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Jan D. Hirsch, BSPharm, PhD, and Candis M. Morello, PharmD, CDE
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Strategies for Addressing the Cost of Nonadherence in Diabetes
Candis M. Morello, PharmD, CDE, and Jan D. Hirsch, BSPharm, PhD
Utilizing Advances in Diabetes and Targeting Medication Adherence to Enhance Clinical Outcomes and Manage Costs for Type 2 Diabetes Posttest

Strategies for Addressing the Cost of Nonadherence in Diabetes

Candis M. Morello, PharmD, CDE, and Jan D. Hirsch, BSPharm, PhD
Overcoming Barriers to Adherence
In most cases, nonadherence results from a culmination of factors rather than 1 isolated barrier or behavior. However, patient-related barriers are the most common causes of nonadherence. A recent meta-analysis of systematic reviews showed that a patient’s level of education tends to be related to the patient’s beliefs about their condition and treatment.10 Lack of knowledge about the disease and treatment was shown to be associated with poor patient motivation, which was linked with poor medication adherence. Similarly, the number of comorbidities tends to increase with age.10 Nonadherence has many possible determinants and barriers, such that eliminating a single barrier may not have a significant impact on adherence.2 Therefore, improvement in adherence may require multiple points of action combined to create programs based on individual need.

One of the most significant barriers to medication access for patients is cost. One method to improve the affordability of medications is to reduce co-payments for expensive diabetes medications that are proven to improve clinical outcomes and patient adherence. One study evaluating the impact of value-based benefit design on adherence to diabetes medications found that a 36.1% reduction in co-pay reduced the number of nonadherent patients by 30%.22 Although this would shift the cost of medications from the patient to the managed care organization (MCO), the MCO can benefit from reduced hospitalization costs.

Data from a 2013 National Health Interview Survey found that 14% of adults with diabetes who participated in the survey reported cost-related nonadherence (CRN).23 The likelihood of CRN increased with greater perceived financial stress and financial insecurity with healthcare. Proactively discussing the cost of treatment and offering lower-cost options may be 1 way that prescribers and pharmacists can improve adherence to treatment. Prescriber and patient awareness of each patient’s formulary coverage for medications is critical to optimize the cost of a patient’s medication regimen. Recognizing that diabetes medications often represent only a portion of the patient’s total medication regimen is also important. A study comparing medication regimen complexity of 4 common chronic disease cohorts found the diabetes cohort was using a mean of 10.4 total medications per patient, with only a mean of 1.9 medications being for diabetes; almost half of the cohort was using more than 11 total medications.24 Offering assistance with preapprovals, prior authorizations, or enrollment in savings programs offered by pharmaceutical companies may also help patients limit their out-of-pocket expenses.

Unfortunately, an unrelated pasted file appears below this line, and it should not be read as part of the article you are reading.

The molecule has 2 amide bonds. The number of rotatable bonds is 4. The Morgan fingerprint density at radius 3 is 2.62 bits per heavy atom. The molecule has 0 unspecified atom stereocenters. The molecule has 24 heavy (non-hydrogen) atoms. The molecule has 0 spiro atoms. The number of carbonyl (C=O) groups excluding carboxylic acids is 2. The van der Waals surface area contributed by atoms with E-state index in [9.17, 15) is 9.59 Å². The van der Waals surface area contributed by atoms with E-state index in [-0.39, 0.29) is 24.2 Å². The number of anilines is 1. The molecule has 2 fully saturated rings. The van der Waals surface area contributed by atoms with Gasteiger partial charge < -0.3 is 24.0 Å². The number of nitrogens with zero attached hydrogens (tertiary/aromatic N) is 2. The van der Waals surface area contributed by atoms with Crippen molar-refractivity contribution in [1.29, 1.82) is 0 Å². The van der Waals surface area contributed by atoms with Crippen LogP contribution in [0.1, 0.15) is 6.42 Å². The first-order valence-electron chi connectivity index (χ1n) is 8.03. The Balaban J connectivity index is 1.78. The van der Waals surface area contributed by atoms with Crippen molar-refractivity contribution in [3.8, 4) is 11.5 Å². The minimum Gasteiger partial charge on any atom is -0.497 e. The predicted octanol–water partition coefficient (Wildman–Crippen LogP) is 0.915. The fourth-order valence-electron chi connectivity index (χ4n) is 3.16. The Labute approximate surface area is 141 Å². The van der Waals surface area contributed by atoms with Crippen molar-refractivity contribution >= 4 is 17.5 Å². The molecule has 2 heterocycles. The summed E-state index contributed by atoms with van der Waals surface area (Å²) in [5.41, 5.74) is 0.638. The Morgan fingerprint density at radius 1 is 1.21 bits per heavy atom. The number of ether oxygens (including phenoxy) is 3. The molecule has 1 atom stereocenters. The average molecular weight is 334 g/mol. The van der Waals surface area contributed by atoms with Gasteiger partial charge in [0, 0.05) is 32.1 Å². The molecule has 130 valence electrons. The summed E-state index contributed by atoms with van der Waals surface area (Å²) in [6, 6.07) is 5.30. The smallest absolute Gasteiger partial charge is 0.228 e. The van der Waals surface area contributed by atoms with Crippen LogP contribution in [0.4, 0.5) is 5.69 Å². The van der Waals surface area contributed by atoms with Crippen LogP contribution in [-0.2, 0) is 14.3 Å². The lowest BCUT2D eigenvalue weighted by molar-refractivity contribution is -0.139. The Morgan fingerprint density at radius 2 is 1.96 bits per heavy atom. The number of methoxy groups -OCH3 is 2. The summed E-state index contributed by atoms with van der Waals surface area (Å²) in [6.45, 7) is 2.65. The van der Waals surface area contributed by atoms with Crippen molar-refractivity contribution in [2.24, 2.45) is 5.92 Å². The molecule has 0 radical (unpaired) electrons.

Patient Education
Educating patients about their medical condition and treatment are key to changing attitudes toward adherence. Patient education, including comprehensive medication reviews as part of MTM, can empower patients and improve treatment adherence.

During the patient education process, clinicians should identify and address underlying psychological issues that pose potential barriers to adherence. These can include anxiety, depression, and eating disorders, which have all been shown to lower rates of treatment adherence.25 Referrals to appropriate programs or clinicians for more in-depth education for problem areas can be key. The goal of a patient education program should be to alter patient behavior in a manner that promotes healthy lifestyle choices, disease self-management, and prevention of diabetes complications. Part of the program should be identification of self-management problems, and subsequent development of strategies to solve those problems.3

Patient beliefs and attitudes toward their diabetes and its treatments also influence adherence rates.26 A positive perception of the benefits of medications is positively and strongly associated with the intention of treatment adherence.15 A recent study of older adults found that 41% of the adults reported at least 1 nonadherence behavior, with a strong relationship between low perceived benefit of medications and nonadherence.27 A survey of patients with diabetes and caregivers attending a large diabetes education conference revealed that the most frequently reported helpful methods for improving medication adherence were taking medications as part of a daily routine and using pill boxes.28 The most commonly identified motivating factors to improve adherence were knowing that diabetes medications work effectively to lower blood glucose, knowing how to manage adverse effects from medication, and understanding medication benefits.28

While many patient barriers to treatment, such as socioeconomic status or age, cannot be easily addressed by healthcare professionals, interventions designed to improve adherence must have a patient-centered approach that focuses on individual barriers to adherence. Open communication and increased patient knowledge may help overcome barriers, such as cultural beliefs or perceived treatment risk/benefit, and improve self-management behaviors.25

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